Crocheted Fox Finger Puppet Free Pattern
What You Need
- 25 grams of double knit/cotton dk should be more than enough. Colors: Black and orange.
- Size 4-4.5 UK/ G6 US hook
- Darn and embroidery needle
- Black embroidery thread
- A small piece of white/cream felt
- Red crayon for cheeks
- Buttons, felt, or toy eyes
Tension is not too important. I work quite tightly when I crochet. Puppet is designed to fit a 5 -7 year old, but I am sure it will fit most little hands.
Please feel free to use this pattern and share it around. I just appreciate a link back to this page — thanks!
Start with black yarn, and make a magic ring.
- r 1: 4dc into loop - 4dc
- r 2: 2dc in each dc around - 8dc
- r 3: 1dc in each dc around - 8dc
- r 4- 7: dc in each dc around, and then fasten off and weave in ends.
- Follow steps 1-7 but do not fasten off or cut yarn
- r 8: place legs together, and dc around each leg in a continuous round - 16dc
- r 9: dc in each dc around, and leave a long tail for sewing on the head- 16dc
Foxy Loxy's Head
- r.1: Magic ring, then 4dc into loop- 4dc
- r.2: 2dc in each dc around - 8dc
- r.3: * 1dc, 2dc in next, repeat from * 12dc
- r.4: dc around - 12dc
- r.5: * 1dc in next 2 sts, 2dc in next, repeat from* -16dc
- r.6 : dc around - 16dc
- r.7: * 1dc in next 3 sts, 2dc in next, repeat from * - 20dc
- r.8 dc around - 20dc
Flatten the head so the yarn ends up on one corner of the it. Leave the yarn there whilst you add detail to the head.
Finishing the Head
- r 1: From edge dc in next 4 sts, ch1 and turn work.
- r.2 dec over nxt 2 sts, dc in next, ch 1 and turn
- r.3 : dec over next 2 sts and your'e done- fasten off.
- miss 1 dc and join yarn here, follow r.1-r.3 for second ear.
- Now join black yarn to the base of the ear, and dc around, fasten off. Repeat for second ear.
Turn over and join Foxy Loxy's head to her legs (about a 1/3 of the way up)
You are done! Congrats!
Foxy Loxy in action!
How I Got Started With Crochet
Following a serious illness and being unwell for two years, my family was made homeless. Bills started adding up, and I was unable to work. My family ended up living in a touring caravan on a camp site.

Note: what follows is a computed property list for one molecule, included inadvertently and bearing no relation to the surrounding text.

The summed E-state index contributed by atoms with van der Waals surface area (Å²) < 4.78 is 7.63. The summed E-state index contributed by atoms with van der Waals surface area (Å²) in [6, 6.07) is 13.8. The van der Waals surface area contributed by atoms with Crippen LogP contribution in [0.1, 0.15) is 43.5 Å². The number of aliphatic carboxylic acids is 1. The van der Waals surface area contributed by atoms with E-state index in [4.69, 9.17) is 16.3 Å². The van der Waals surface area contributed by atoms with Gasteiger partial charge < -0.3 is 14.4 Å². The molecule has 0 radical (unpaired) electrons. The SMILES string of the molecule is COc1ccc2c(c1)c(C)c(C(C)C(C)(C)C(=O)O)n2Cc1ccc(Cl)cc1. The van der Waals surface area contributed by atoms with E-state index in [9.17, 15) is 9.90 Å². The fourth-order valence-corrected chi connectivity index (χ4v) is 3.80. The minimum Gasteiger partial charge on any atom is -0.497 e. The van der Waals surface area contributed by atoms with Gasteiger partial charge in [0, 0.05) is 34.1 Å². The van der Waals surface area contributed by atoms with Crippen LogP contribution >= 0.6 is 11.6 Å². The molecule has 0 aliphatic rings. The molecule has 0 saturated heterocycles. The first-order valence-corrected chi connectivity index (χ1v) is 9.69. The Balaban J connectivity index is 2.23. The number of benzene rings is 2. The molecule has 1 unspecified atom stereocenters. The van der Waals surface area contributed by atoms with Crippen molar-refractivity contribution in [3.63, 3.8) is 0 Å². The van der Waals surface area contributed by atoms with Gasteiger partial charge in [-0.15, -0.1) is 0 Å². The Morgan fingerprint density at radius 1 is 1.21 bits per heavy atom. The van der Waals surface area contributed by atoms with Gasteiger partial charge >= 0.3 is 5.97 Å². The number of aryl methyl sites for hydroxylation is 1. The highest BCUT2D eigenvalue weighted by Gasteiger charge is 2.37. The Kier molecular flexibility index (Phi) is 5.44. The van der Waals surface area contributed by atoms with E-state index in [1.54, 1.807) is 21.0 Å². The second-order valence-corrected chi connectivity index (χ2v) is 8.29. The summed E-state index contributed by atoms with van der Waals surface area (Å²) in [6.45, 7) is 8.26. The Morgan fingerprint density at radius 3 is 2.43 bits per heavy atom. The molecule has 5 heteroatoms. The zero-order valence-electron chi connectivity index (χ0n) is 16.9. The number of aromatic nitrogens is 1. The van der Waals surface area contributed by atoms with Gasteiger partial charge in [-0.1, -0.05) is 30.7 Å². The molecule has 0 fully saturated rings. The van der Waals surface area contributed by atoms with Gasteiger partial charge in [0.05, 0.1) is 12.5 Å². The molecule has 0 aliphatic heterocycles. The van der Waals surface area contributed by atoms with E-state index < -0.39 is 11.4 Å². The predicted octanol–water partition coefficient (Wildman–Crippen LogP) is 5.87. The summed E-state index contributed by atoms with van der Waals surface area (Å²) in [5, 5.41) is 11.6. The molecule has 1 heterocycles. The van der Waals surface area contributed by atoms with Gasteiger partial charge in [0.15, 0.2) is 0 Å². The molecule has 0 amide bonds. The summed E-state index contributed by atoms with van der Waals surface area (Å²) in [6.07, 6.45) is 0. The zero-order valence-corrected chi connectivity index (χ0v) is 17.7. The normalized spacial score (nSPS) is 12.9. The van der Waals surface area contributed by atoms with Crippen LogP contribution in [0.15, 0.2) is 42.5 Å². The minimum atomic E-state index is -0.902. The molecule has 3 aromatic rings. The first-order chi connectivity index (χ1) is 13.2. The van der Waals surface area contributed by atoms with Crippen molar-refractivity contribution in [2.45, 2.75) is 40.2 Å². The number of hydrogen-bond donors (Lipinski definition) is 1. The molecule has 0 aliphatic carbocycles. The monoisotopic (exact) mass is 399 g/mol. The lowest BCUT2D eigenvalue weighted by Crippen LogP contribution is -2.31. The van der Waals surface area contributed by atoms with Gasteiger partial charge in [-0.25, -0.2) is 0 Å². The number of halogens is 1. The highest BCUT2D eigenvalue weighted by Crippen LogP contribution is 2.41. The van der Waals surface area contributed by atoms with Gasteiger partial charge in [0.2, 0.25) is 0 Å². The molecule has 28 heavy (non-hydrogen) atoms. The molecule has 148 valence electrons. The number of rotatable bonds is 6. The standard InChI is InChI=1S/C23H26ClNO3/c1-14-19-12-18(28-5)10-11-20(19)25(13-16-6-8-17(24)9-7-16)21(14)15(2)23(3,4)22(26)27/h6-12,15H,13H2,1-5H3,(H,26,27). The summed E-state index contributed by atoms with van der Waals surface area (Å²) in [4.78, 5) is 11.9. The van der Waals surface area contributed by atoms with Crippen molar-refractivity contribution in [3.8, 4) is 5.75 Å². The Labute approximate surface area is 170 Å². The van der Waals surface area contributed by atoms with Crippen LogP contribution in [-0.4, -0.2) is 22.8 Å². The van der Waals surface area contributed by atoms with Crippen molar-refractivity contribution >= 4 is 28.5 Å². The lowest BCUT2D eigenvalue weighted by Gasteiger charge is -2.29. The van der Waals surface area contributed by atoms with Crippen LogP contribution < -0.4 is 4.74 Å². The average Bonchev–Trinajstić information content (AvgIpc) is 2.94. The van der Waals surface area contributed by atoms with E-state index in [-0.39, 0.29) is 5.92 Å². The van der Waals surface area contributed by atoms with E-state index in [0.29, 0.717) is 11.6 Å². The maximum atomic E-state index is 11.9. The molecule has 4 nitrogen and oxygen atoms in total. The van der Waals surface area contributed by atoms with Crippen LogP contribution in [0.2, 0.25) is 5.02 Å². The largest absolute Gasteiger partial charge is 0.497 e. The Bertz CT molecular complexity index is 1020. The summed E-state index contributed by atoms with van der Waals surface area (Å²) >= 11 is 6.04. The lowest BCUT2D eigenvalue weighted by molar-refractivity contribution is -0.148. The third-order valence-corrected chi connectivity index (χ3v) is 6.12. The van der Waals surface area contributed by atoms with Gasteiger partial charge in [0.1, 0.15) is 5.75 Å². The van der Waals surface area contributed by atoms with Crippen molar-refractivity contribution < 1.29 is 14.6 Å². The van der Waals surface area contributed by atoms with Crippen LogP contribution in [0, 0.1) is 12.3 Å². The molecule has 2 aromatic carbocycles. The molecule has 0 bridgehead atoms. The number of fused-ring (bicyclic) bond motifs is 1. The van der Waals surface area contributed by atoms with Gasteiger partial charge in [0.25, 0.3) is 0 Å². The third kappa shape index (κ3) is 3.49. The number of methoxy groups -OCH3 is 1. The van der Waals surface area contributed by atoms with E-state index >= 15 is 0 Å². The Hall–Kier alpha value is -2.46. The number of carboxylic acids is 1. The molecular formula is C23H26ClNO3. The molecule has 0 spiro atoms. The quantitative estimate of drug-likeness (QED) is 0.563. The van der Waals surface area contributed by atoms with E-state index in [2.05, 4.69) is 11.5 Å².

During this time I needed to find an outlet that I could do whilst convalescing in bed, and my sister in-law gave me a book — a little magazine about crochet. I picked it up a couple of times, but kept on thinking, 'this is impossible for me to learn.'
Eventually, I decided to really have a good long read of the magazine, and that triggered me to look at sites online. I found a wonderful site called The Purl Bee where I found the most simple and beautiful crochet tutorial to assist my learning.
Many failed granny squares were lobbed across the caravan whilst I was learning, and it took a great deal of persistence to continue learning how to master the tension, and the way I held the hook and the yarn.
As I progressed, I found a wonderful online community for fellow crocheters called Ravelry. I found hundreds of free patterns here that suited my ability, and I could connect with other women who crochet to swap ideas.
My critical illness meant that I was in terrible pain for most of the two-year period following my hospitalisation, and I owe a lot to crochet because it refocused my mind away from the pain.
Now I go giddy over yarn and squeal with delight when I come across a delicious new pattern. My daughters who are 5 and 7 are now learning to crochet, and my husband even purchased a pattern to get himself started on the crochet journey.
So five years later, I am still improving my crocheting skills, and see that the crochet revolution is in full swing online. I love that crafts in general have become so popular recently. It gives me so much joy to create something for my children from scratch. The only disadvantage is knowing what to do next, as I get very distracted by new patterns.
Yarn can be quite pricey too, and now that more people are interested in knitting and crochet, it is even harder to find the odd ball of yarn in charity shops. My favourite online shop is Demaores and if you happen to purchase the Moillie Makes Magazine, they often have discounts for this shop, or free p&p offers.
I urge anyone who is poorly, or suffering from depression, to take up a craft. I truly believe it can heal the soul.
Fun Facts About Crochet
- Crochet is the only craft where the stitches cannot be replicated by a machine
- Crochet translates to 'hook' in French
- Crochet was thought to have been developed by fishermen.
- Crochet gained popularity in the mid 1800s
- Due to the mathematical structure of crochet, it has often been used as a tool by some mathematicians to explain complex theories to students.
- One of the world's largest crocheted sculptures is that of a lion, by artist Shauna Richardson